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4D-CT Ventilation Image-Based IMRT Plans Are Dosimetrically Comparable to SPECT Ventilation Image-Based Plans

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S Kida

S Kida1, 6*, M Bal2, S Kabus3, B Loo4, P Keall5, T Yamamoto1, 4, (1) UC Davis School of Medicine, Sacramento, CA, (2) Philips Healthcare, Netherlands (3) Philips Research, Hamburg, Germany (4) Stanford University, Stanford, CA, (5) University of Sydney, Camperdown, (6) University of Tokyo Hospital, Bunkyo, Tokyo


TH-E-BRF-2 Thursday 1:00PM - 2:50PM Room: Ballroom F

Purpose:An emerging lung ventilation imaging method based on 4D-CT can be used in radiotherapy to selectively avoid irradiating highly-functional lung regions, which may reduce pulmonary toxicity. Efforts to validate 4D-CT ventilation imaging have been focused on comparison with other imaging modalities including SPECT and xenon CT. The purpose of this study was to compare 4D-CT ventilation image-based functional IMRT plans with SPECT ventilation image-based plans as reference.

Methods:4D-CT and SPECT ventilation scans were acquired for five thoracic cancer patients in an IRB-approved prospective clinical trial. The ventilation images were created by quantitative analysis of regional volume changes (a surrogate for ventilation) using deformable image registration of the 4D-CT images. A pair of 4D-CT ventilation and SPECT ventilation image-based IMRT plans was created for each patient. Regional ventilation information was incorporated into lung dose-volume objectives for IMRT optimization by assigning different weights on a voxel-by-voxel basis. The objectives and constraints of the other structures in the plan were kept identical. The differences in the dose-volume metrics have been evaluated and tested by a paired t-test. SPECT ventilation was used to calculate the lung functional dose-volume metrics (i.e., mean dose, V20 and effective dose) for both 4D-CT ventilation image-based and SPECT ventilation image-based plans.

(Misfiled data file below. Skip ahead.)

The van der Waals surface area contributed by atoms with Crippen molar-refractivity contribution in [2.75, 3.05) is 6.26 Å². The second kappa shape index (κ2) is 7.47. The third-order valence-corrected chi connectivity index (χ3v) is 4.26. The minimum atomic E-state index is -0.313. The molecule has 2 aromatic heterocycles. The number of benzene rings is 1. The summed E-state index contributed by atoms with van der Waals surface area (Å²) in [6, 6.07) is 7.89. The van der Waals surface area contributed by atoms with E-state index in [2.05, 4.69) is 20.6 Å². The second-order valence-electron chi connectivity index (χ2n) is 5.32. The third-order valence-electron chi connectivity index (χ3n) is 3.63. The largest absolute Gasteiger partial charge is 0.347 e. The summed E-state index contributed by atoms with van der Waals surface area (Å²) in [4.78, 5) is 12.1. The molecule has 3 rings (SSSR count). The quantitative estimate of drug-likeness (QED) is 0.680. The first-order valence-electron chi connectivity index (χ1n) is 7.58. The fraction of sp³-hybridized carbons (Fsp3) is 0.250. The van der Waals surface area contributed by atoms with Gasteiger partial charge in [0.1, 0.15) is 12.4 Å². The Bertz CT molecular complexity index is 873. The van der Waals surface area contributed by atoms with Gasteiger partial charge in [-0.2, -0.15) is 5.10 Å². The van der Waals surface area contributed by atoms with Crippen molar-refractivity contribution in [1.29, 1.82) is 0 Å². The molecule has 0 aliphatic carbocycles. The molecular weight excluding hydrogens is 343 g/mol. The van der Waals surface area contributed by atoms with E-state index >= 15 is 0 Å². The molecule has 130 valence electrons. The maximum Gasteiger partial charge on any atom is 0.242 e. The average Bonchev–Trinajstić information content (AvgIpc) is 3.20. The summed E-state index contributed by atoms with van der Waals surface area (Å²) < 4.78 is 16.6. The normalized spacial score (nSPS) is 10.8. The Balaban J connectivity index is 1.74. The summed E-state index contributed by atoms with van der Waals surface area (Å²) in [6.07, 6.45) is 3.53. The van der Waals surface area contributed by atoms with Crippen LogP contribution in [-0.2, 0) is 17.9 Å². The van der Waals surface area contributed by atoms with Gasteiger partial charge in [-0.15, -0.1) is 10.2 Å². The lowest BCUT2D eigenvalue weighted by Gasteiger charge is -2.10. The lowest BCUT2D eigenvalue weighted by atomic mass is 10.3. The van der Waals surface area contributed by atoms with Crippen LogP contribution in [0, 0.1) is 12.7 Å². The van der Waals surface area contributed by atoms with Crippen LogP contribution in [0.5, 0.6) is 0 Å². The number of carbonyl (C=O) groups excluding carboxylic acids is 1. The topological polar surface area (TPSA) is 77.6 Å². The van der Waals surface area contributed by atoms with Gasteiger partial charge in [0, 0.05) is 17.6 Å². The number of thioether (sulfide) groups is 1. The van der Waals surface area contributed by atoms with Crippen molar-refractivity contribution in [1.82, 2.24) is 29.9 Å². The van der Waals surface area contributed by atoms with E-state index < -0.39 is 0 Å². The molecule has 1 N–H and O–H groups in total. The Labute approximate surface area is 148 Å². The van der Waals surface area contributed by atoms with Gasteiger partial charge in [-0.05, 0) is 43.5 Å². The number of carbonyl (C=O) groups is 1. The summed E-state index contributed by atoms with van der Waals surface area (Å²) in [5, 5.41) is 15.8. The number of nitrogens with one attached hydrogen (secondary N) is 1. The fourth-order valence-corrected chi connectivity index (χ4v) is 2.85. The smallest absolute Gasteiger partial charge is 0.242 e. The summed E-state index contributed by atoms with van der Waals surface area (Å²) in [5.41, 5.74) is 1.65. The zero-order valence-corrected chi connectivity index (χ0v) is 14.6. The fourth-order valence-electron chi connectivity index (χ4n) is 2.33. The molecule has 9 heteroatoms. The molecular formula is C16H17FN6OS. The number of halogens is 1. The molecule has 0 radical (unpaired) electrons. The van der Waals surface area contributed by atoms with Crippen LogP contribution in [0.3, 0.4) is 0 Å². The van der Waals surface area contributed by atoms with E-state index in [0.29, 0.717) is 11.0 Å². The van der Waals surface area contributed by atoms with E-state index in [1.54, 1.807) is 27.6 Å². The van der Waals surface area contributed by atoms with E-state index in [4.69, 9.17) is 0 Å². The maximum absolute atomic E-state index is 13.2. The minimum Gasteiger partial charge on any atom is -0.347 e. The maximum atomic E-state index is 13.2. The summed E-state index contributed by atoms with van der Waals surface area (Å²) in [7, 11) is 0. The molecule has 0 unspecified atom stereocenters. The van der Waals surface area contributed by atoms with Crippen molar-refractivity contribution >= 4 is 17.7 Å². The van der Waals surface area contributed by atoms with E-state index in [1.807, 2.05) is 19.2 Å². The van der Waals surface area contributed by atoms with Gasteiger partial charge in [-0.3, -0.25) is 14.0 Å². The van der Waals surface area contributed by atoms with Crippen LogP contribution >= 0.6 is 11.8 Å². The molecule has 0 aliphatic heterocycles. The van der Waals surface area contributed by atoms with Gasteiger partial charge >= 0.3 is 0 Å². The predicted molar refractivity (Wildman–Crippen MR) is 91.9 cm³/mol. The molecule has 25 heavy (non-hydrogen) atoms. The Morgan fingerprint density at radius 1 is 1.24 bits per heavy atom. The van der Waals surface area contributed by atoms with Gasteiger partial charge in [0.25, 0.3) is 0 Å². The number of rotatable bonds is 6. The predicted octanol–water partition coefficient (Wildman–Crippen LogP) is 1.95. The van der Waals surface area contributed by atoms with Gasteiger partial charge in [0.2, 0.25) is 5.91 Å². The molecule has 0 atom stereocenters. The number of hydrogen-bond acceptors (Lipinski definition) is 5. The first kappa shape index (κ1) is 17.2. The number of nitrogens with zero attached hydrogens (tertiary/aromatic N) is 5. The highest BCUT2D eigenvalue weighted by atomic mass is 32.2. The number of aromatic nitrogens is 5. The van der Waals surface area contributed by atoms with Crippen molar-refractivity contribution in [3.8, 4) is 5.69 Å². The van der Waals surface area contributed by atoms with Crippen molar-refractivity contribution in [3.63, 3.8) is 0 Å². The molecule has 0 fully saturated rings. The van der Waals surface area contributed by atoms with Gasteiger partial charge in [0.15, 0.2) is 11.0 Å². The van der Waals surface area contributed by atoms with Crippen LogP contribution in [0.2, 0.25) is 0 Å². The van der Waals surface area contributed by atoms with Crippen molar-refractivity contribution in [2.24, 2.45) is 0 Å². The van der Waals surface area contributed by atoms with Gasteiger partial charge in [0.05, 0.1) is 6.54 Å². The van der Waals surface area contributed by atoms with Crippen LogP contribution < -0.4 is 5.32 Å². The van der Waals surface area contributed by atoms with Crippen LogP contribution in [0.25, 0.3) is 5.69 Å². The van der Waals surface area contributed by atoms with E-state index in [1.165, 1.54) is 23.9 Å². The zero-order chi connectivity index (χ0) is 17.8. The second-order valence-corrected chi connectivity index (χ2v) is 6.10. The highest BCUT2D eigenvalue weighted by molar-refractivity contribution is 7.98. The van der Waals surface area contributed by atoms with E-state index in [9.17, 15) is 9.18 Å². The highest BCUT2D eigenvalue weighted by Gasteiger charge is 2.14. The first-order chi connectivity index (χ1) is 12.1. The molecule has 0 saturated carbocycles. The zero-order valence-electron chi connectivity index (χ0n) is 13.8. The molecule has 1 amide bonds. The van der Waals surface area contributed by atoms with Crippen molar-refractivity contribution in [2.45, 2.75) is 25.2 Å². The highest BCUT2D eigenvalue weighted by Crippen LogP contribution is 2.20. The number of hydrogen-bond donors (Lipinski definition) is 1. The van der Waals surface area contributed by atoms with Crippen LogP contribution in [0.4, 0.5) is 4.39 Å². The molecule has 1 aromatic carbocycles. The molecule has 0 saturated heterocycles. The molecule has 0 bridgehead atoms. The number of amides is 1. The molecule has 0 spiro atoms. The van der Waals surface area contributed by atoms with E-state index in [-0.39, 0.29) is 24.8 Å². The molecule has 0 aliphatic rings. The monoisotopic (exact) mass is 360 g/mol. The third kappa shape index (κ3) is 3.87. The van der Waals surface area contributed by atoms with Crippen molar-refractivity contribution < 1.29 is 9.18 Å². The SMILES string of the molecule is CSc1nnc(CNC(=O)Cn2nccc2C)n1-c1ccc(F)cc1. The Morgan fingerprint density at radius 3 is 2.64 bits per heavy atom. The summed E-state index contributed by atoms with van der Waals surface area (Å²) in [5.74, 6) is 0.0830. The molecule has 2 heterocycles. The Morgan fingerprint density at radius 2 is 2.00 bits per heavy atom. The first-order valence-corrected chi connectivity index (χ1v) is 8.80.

Results:Overall there were no statistically significant differences in any dose-volume metrics between the 4D-CT and SPECT ventilation image-based plans. For example, the average functional mean lung dose of the 4D-CT plans was 26.1±9.15 (Gy), which was comparable to 25.2±8.60 (Gy) of the SPECT plans (p = 0.89). For other critical organs and PTV, non-significant differences were found as well.

Conclusion:This study has demonstrated that 4D-CT ventilation image-based functional IMRT plans are dosimetrically comparable to SPECT ventilation image-based plans, providing evidence to use 4D-CT ventilation imaging for clinical applications.

Funding Support, Disclosures, and Conflict of Interest: Supported in part by Free to Breathe Young Investigator Research Grant and NIH/NCI R01 CA 093626. The authors thank Philips Radiation Oncology Systems for the Pinnacle3 treatment planning systems

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